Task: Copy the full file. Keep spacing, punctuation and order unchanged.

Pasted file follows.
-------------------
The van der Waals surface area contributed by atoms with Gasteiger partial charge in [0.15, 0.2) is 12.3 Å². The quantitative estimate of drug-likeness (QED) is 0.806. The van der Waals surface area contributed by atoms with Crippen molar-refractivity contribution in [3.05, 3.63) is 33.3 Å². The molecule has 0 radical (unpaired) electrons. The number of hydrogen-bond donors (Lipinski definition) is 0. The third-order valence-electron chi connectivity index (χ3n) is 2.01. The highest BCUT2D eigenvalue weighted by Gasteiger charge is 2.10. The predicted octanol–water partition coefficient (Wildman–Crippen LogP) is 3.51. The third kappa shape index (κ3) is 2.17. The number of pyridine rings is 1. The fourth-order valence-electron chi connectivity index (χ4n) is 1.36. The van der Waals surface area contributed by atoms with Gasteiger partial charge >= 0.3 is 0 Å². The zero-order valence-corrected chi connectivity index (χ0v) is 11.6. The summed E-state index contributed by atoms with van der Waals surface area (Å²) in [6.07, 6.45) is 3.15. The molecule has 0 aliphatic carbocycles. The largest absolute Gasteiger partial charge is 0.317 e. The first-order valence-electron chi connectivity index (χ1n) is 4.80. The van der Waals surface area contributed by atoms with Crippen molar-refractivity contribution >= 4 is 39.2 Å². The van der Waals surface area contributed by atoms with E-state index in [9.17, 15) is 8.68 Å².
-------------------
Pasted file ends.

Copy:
The van der Waals surface area contributed by atoms with Gasteiger partial charge in [0.15, 0.2) is 12.3 Å². The quantitative estimate of drug-likeness (QED) is 0.806. The van der Waals surface area contributed by atoms with Crippen molar-refractivity contribution in [3.05, 3.63) is 33.3 Å². The molecule has 0 radical (unpaired) electrons. The number of hydrogen-bond donors (Lipinski definition) is 0. The third-order valence-electron chi connectivity index (χ3n) is 2.01. The highest BCUT2D eigenvalue weighted by Gasteiger charge is 2.10. The predicted octanol–water partition coefficient (Wildman–Crippen LogP) is 3.51. The third kappa shape index (κ3) is 2.17. The number of pyridine rings is 1. The fourth-order valence-electron chi connectivity index (χ4n) is 1.36. The van der Waals surface area contributed by atoms with Gasteiger partial charge >= 0.3 is 0 Å². The zero-order valence-corrected chi connectivity index (χ0v) is 11.6. The summed E-state index contributed by atoms with van der Waals surface area (Å²) in [6.07, 6.45) is 3.15. The molecule has 0 aliphatic carbocycles. The largest absolute Gasteiger partial charge is 0.317 e. The first-order valence-electron chi connectivity index (χ1n) is 4.80. The van der Waals surface area contributed by atoms with Crippen molar-refractivity contribution >= 4 is 39.2 Å². The van der Waals surface area contributed by atoms with E-state index in [9.17, 15) is 8.68 Å².